I don’t want to really bait and switch you here. I’m not asking for a bunch of comments and messages asking if we’re okay. We are. But the situations that have arisen recently aren’t far enough in the past for me to really reflect on teachable moments or deep insights. Our temporal proximity to ground zero is very close, and the dust hasn’t quite settled. We’re healthy, we’re safe. We’re just emotionally rattled.

However, recently, I do have a recurring memory, reminding me of the time that I spent a whole night trying to get some sleep on the grey, office carpet of Gate B27 in the Denver International Airport. I was on my first business trip out of the state, flying to Wisconsin for work at a couple gas terminals. This was not my first trip of this nature for the summer project, but it was the first and only that required detailed travel plans like flights and rental cars.

The itinerary was as follows: Fly from Montana to Denver for a short dinnertime layover. Fly from Denver to Minneapolis. Pick up rental car and go for a 3 hour nighttime drive to the hotel. Get 7 hours of sleep before reporting fresh to work.

It was an excellent plan if I do say so myself. Maximum efficiency. But context clues have probably shown you the major flaw: delays. My first flight was late by about an hour in arriving to Montana, causing my short dinnertime layover to shrink to about 20 minutes. Okay, doable, but cutting it close. Then! Then, our aircraft is directed into a holding pattern above Denver due to a large amount of traffic. My 20 minute window becomes 15, then 10, then 2. I believe I watched my Minnesota bound plane takeoff without me from the supreme comfort of my upright, tray-table forbidden seat, thousands of feet in the air.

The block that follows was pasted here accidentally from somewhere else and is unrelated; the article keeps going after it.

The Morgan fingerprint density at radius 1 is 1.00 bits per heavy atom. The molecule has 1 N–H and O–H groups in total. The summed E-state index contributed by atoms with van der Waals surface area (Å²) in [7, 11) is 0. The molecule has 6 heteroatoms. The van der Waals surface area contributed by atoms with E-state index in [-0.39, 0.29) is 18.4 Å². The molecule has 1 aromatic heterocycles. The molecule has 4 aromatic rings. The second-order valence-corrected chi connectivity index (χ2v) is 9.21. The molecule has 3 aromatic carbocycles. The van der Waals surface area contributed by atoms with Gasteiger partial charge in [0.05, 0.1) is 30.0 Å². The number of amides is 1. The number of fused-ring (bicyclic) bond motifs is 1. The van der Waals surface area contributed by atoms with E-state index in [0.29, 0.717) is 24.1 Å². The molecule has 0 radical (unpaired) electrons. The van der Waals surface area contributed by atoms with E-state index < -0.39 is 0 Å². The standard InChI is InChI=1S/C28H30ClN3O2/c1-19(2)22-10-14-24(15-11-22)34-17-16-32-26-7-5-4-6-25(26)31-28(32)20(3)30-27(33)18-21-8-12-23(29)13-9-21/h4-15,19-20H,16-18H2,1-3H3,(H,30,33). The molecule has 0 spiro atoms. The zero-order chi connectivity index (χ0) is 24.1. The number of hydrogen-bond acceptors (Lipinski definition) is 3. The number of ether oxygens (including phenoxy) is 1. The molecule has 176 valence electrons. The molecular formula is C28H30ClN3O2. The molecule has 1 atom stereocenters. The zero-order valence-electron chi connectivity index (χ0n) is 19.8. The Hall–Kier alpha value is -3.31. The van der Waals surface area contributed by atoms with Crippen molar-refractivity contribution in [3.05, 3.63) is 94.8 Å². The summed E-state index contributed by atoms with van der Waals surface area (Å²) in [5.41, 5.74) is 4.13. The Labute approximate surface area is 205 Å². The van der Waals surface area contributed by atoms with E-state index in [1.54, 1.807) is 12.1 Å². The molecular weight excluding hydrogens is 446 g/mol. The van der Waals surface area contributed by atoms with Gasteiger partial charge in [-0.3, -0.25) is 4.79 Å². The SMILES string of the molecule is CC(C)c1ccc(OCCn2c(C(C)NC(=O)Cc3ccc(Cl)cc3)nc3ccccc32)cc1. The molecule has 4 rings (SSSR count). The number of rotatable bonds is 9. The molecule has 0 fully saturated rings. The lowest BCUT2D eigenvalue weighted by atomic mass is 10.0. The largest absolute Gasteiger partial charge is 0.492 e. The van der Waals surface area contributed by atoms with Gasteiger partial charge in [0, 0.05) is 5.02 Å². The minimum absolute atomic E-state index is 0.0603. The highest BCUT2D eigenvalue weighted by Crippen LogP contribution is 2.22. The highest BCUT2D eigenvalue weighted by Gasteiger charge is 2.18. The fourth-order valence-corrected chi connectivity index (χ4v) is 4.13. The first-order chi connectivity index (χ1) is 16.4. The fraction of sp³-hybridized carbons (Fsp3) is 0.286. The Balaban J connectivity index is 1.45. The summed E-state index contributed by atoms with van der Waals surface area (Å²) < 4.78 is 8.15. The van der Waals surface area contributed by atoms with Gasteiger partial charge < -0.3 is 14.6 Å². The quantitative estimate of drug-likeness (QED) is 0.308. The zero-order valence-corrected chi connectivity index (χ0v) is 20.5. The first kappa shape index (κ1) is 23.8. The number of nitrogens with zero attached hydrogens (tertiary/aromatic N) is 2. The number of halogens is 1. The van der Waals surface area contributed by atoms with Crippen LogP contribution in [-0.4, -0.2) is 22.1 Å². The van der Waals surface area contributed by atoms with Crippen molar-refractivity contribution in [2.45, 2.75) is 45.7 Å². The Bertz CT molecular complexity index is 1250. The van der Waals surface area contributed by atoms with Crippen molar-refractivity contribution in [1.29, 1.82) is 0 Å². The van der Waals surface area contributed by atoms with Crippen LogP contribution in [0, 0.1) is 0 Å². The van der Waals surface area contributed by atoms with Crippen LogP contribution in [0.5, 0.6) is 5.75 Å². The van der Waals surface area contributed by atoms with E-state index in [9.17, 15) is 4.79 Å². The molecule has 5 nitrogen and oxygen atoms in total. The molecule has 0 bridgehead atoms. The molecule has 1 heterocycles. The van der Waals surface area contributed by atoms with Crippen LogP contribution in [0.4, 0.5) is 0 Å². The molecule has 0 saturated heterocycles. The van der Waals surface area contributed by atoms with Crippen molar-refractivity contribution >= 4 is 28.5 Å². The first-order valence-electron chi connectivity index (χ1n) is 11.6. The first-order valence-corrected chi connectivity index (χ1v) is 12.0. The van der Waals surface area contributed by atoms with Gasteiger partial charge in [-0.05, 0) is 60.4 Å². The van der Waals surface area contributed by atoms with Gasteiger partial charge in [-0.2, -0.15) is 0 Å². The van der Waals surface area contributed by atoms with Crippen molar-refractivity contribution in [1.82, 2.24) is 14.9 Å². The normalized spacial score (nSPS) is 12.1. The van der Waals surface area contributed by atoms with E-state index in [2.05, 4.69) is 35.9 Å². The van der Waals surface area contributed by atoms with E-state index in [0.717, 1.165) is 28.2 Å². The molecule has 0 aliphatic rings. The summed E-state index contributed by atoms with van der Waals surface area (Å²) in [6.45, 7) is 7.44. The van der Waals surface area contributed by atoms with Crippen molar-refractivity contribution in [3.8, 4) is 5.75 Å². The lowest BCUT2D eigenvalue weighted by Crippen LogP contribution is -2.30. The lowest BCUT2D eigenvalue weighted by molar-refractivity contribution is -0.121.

Okay, connection missed. Do I want to stay mad about it? First, I confirm on my airline app that my bag is set aside, to discover that I’ve been automatically booked for the next, soonest available flight that takes off at 0700 the next morning. It is 2145 now. At least my flight is booked, bag secured. Check. Win for systems and customer service. I call the car rental company to let them know I will be about 14 hours late. Check. Win for tech and communication. Now for some dinner. I wander the B concourse for so long trying to make a dinner choice, that they all close except for McDonald’s. I approach the McDonald’s counter as the sharp-suited business man ahead of me finishes his order and just as the employee puts up the “closed” sign. That employee walks off, and the look of dumb bewilderment that involuntarily twisted my face must have made her feel some degree of sympathy and pity, because an angel of McDonald’s moves the sign, and takes my hurried and thankful order with a smile. She was willing to take the ire and anger of her coworkers having to create one more order, of which she took much, visually and audibly. I tipped her personally and privately for stepping in like that. Win for humanity.

So the details are worked out, a mostly satisfying meal has begun the digestive process, and then it dawns on me, “I think I have to sleep here tonight.” I was taking each detail in stride and as they arose in importance, I lost sight of the big picture. DIA might just be my overlarge, overpriced bedroom for the night. I called my wife up home to give her the news. I search for a customer service desk for my airline to look into vouchers and hotels. All the desks have now been vacated. They’ve gone home. I’ve missed that window too. I find my next flight on the monitor and meander my way down to Gate B27.